Pay talks kick off for men­tal health sec­tor

Nelson Mail - - NEWS - STACEY KIRK

The Govern­ment is set to en­ter into ne­go­ti­a­tions with unions over pay eq­uity for men­tal health sup­port work­ers.

Health Min­is­ter David Clark said about 3800 work­ers would be in line for a pay in­crease, as the Govern­ment works to bring their pay into line with pay eq­uity stan­dards.

There is ex­pected to be a big bill at the end of the talks and Clark con­firmed the Govern­ment had a ‘‘ball­park fig­ure’’ in mind, how­ever he would not pre-empt what would likely be a an­nounce­ment in May.

Clark met with unions and em­ploy­ers this week to con­firm the Govern­ment had agreed to ne­go­ti­ate on fairer pay.

‘‘To­day, we are cor­rect­ing a prob­lem cre­ated by the pre­vi­ous Govern­ment, which failed to make the set­tle­ment broad enough to in­clude men­tal health and ad­dic­tion work­ers.

‘‘We are do­ing the right thing by these work­ers,’’ said Clark.

Court case

Bud­get The pre­vi­ous Na­tional Govern­ment had in­tro­duced pay eq­uity leg­is­la­tion for aged care work­ers, fol­low­ing a court case brought by unions and care worker Chris­tine Bartlett.

The pre­vi­ous Na­tional Govern­ment promised more than $1 bil­lion to rec­tify in­equities in that in­dus­try and worked to es­tab­lish a frame­work to deal with fu­ture griev­ances, but it ruled out in­clud­ing men­tal health work­ers in the orig­i­nal set­tle­ment say­ing it was too ex­pen­sive.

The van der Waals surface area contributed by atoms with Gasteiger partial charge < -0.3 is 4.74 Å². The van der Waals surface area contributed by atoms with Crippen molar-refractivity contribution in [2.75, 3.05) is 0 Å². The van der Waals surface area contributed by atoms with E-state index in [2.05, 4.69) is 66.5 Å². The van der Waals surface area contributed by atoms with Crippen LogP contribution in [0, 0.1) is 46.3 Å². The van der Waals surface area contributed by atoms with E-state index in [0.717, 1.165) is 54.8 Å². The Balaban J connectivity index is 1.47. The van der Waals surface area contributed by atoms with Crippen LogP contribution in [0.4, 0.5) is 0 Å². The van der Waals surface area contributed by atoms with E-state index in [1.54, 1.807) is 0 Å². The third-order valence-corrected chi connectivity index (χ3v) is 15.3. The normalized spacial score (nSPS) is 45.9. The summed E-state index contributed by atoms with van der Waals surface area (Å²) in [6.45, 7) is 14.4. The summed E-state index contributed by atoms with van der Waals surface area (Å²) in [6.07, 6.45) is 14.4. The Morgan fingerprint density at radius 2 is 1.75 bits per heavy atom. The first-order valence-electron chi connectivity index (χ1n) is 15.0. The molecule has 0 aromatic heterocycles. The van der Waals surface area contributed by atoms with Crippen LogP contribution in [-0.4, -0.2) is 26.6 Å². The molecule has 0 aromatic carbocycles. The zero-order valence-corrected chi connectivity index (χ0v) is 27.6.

Clark said peo­ple should be paid what they de­serve.

‘‘Pay­ing our men­tal health and ad­dic­tion work­ers what they de­serve will also help en­sure we have a ro­bust work­force to look af­ter peo­ple need­ing their care.’’

The Min­istry of Health is set to be­gin for­mal ne­go­ti­a­tions with unions and em­ploy­ers.

‘‘It is in every­one’s in­ter­ests to en­sure these vi­tal work­ers are paid fairly for the im­por­tant work they do in our com­mu­ni­ties,’’ said Clark.

Long jour­ney

Min­is­ter for Women Julie Anne Gen­ter said the an­nounce­ment was part of a long jour­ney.

‘‘A woman shouldn’t be paid less just be­cause she is work­ing in a fe­male-dom­i­nated in­dus­try,’’ she said. ‘‘This an­nounced set­tle­ment to­day is much needed for a sec­tor that has been in dire straits and strug­gling to re­tain staff.’’

The Coun­cil of Trade Unions pres­i­dent Richard Wagstaff said he looked for­ward to ‘‘fruit­ful’’ ne­go­ti­a­tions.

‘‘Unions ex­pect these ne­go­ti­a­tions to oc­cur with ur­gency, to ex­tend the full terms of the care and sup­port set­tle­ment to peo­ple work­ing in men­tal health and ad­dic­tion sup­port.

‘‘This proves to them that the work they do is val­ued – and so are the vul­ner­a­ble peo­ple who they sup­port ev­ery day.’’

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